SAVED: overcoming depression and anxiety

She wears a charming smile as she prances around

But deep down every source of mirth has crystallized

Her name?

Miss Understood


I was diagnosed with clinical depression in 2014. I was further diagnosed in 2018 after my mother’s passing.

My life took a drastic turn. I lived a cringeworthy lifestyle. I was disgusted; disgusted but still addicted. My emotions were never stable, I was either too happy, too aggressive or too sad.

I isolated myself from my colleagues’ questioning stares and judgemental whispers. Suicidal thoughts and panic attacks tormented me day and night. I was caged in a dark, lonely room, hardly eating, sleeping, living.

My family members picked up the unhealthy patterns and I was hospitalised. The therapy sessions helped, but I knew I had to start depending on myself if I wanted to overcome depression.

I sought God fervently, and in doing so, I didn’t neglect my mental health. Much as I received help and support, some days were never easy. It was difficult to put the broken pieces back together.

It’s been six months since I took medication or visited the psychiatrist. I can confidently say that I’m at peace with myself.

If my past is a reflection of your current life, SEEK SPIRITUAL AND EMOTIONAL HELP. Build a circle of trust but trust yourself more. Don’t keep your emotions bottled in, let it all out. You have the power to overcome this, put on your full armour, FIGHT!

Anonymous


I was only 18 years old when I was diagnosed with depression and anxiety. 4 years later, I became a victim of temporal lobe epilepsy.

It took one incident for me to know I had a real medical condition. I had blacked out and I couldn’t remember anything.

I was put on medication which stabilised the sporadic black outs and fluctuating mood swings. I can now study effectively, drive and enjoy life despite having a medical condition. I wouldn’t say I’ve overcome it, but I’ve learnt to live with it. I understand my body and mind better. In the past, it was ignorance that led to my misery.

I’m grateful for my family and friends. They didn’t start treating me any differently. I was still me; their daughter and friend.

To anyone who identifies with me, this is what I’ve to say to you. Don’t be afraid to speak up when something is wrong. There are free counselling sessions and they are just as good! Don’t mind people who dehumanize you. Their words are a reflection of who they are not who you are. It may be hard for a while but it won’t be hard forever.

You’ll be okay

This is a love letter from someone who understands you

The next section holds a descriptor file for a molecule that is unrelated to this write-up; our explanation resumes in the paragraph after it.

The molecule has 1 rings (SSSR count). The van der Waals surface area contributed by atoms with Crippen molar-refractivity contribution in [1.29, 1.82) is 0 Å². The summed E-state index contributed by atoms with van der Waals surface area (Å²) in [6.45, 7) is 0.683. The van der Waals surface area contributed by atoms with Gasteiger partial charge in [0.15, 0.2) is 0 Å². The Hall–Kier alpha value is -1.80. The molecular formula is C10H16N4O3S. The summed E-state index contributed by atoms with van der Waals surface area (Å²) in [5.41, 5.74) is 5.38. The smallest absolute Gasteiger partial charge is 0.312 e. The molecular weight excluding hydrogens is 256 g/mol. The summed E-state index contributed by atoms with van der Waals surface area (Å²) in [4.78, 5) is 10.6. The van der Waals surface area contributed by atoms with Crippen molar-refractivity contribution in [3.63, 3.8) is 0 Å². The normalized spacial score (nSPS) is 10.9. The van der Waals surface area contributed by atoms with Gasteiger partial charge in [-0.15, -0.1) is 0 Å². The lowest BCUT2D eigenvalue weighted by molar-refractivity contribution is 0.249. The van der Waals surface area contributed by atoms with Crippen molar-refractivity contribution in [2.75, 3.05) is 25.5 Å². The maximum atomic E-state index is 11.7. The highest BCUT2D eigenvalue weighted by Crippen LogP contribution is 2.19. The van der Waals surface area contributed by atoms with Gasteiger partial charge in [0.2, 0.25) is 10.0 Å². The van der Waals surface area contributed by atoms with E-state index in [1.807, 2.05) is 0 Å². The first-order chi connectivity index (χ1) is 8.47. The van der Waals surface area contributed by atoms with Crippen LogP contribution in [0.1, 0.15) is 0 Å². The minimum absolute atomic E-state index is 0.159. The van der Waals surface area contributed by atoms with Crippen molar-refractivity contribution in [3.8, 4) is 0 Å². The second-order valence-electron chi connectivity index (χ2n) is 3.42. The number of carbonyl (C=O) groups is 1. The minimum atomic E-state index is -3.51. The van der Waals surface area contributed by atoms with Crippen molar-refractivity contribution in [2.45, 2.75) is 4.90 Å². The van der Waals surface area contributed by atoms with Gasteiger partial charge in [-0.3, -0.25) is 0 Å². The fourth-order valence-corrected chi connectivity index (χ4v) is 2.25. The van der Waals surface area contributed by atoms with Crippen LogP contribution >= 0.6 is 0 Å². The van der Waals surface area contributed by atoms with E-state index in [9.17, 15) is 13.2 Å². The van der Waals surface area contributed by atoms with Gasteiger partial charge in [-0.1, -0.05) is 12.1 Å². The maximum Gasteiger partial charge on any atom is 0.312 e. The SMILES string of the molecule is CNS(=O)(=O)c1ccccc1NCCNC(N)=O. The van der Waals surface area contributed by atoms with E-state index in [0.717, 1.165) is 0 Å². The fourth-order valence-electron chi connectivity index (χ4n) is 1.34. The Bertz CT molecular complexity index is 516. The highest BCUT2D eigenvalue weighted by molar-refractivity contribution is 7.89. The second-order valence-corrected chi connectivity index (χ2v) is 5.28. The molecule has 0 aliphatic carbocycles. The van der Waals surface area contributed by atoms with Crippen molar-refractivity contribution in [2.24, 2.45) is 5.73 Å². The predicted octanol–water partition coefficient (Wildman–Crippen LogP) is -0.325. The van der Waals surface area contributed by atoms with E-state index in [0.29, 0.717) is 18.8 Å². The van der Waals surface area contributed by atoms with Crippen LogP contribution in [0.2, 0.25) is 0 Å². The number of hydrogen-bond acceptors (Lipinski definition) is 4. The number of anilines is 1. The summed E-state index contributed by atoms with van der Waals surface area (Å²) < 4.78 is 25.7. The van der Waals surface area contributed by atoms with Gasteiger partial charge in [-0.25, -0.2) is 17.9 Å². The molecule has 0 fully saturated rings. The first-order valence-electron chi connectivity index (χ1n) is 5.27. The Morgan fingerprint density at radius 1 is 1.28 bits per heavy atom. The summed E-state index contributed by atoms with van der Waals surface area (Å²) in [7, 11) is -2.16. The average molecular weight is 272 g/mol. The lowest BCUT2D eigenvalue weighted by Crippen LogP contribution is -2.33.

Kind regards

Samukelisiwe Masango


I was diagnosed with mild depression in 2011. I don’t know what was worse; accepting that I had fallen deep into depression, or the fact that my family saw nothing but a dramatic girl who had adopted a ‘white man’s illness’.

After having had to endure countless therapy sessions, I escaped the danger zone. My friends were my only support system and they ensured that I was well taken care of.

My healing process began the moment I learnt to forgive myself. My experience with depression was no favourable one, but it taught me the essentials of life. I developed a positive outlook on life and distanced myself from anything and anyone that took me back to that dungeon.

Depression is not your god, you can overcome it. Don’t allow yourself to drown in despondency. If you start noticing any changes, SEEK help! Don’t wait until the storm has closed in on you. Many people may not understand you but that shouldn’t get to you. Remember that you can’t be good to any one if you’re not good to yourself!

Anonymous


I was in my final high school year when I slipped into madness. I was admitted into a psychiatrist hospital in Uganda.

I was immediately put on anti-depressants. My eating habits changed for the worst. Not only did I have to adapt to my new lifestyle of pills and needles, but I also had to deal with the massive weight gain, which tampered with my self esteem.

The fact that my medical condition was as a result of mistreatment from my family meant that they didn’t believe me. To them it was all pretence.

It took a lot of convincing from my psychiatrist for my family to accept that I was indeed a depression and anxiety statistic. The whole experience made me bitter and confused. I had so many unaswered questions; my inner being was dying.

My life changed when I met God. He became my confidant and my pacifier. I cast all my burdens to him and I was set free.

Don’t suffer in silence and don’t give in to suicidal thoughts. You’re special, you’ve a purpose. The light is within your reach, don’t be afraid. Pray, go for counselling and above all, BREATHE, THIS TOO SHALL PASS!

Anonymous


Hello lovely human being reading this,😊I hope you’re having a good day and …..I’m stalling ,I don’t know where to start. I’m kinda nervous because I’m about to let you in on some little secrets about myself. But you know what let’s dive in.

At this point you’re probably wondering what is this girl going to say… and can she just get to the interesting part already. I will get there. This testimony will be about mental health and specifically my journey with this condition.